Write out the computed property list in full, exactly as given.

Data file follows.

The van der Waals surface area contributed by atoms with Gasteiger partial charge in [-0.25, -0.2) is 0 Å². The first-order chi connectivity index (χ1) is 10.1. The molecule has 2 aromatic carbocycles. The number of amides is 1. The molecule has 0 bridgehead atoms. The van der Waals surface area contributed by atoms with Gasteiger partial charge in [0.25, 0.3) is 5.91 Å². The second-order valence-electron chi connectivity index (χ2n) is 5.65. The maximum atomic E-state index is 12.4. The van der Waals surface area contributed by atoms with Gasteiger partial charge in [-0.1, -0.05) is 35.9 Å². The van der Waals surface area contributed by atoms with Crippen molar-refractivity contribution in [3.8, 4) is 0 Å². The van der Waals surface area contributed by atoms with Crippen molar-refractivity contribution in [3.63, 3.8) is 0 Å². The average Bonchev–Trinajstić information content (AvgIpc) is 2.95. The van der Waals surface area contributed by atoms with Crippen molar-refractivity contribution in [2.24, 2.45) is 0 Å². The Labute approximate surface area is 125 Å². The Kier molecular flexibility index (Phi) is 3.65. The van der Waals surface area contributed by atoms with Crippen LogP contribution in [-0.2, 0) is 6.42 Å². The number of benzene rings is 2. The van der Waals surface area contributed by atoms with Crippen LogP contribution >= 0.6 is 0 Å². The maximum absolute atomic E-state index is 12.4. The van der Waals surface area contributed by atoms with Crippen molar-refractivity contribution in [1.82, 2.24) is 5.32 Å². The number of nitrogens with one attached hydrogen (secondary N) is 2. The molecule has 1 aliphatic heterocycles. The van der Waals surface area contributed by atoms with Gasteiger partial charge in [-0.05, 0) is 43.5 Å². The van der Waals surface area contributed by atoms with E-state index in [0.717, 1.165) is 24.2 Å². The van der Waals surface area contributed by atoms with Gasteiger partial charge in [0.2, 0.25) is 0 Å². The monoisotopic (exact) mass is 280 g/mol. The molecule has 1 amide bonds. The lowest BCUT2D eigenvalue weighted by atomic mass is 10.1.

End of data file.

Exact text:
The van der Waals surface area contributed by atoms with Gasteiger partial charge in [-0.25, -0.2) is 0 Å². The first-order chi connectivity index (χ1) is 10.1. The molecule has 2 aromatic carbocycles. The number of amides is 1. The molecule has 0 bridgehead atoms. The van der Waals surface area contributed by atoms with Gasteiger partial charge in [0.25, 0.3) is 5.91 Å². The second-order valence-electron chi connectivity index (χ2n) is 5.65. The maximum atomic E-state index is 12.4. The van der Waals surface area contributed by atoms with Gasteiger partial charge in [-0.1, -0.05) is 35.9 Å². The van der Waals surface area contributed by atoms with Crippen molar-refractivity contribution in [3.8, 4) is 0 Å². The van der Waals surface area contributed by atoms with Crippen molar-refractivity contribution in [3.63, 3.8) is 0 Å². The average Bonchev–Trinajstić information content (AvgIpc) is 2.95. The van der Waals surface area contributed by atoms with Crippen molar-refractivity contribution in [2.24, 2.45) is 0 Å². The Labute approximate surface area is 125 Å². The Kier molecular flexibility index (Phi) is 3.65. The van der Waals surface area contributed by atoms with Crippen LogP contribution in [-0.2, 0) is 6.42 Å². The number of benzene rings is 2. The van der Waals surface area contributed by atoms with Crippen LogP contribution >= 0.6 is 0 Å². The maximum absolute atomic E-state index is 12.4. The van der Waals surface area contributed by atoms with Crippen molar-refractivity contribution in [1.82, 2.24) is 5.32 Å². The number of nitrogens with one attached hydrogen (secondary N) is 2. The molecule has 1 aliphatic heterocycles. The van der Waals surface area contributed by atoms with Gasteiger partial charge in [-0.05, 0) is 43.5 Å². The van der Waals surface area contributed by atoms with E-state index in [0.717, 1.165) is 24.2 Å². The van der Waals surface area contributed by atoms with Gasteiger partial charge in [0.2, 0.25) is 0 Å². The monoisotopic (exact) mass is 280 g/mol. The molecule has 1 amide bonds. The lowest BCUT2D eigenvalue weighted by atomic mass is 10.1.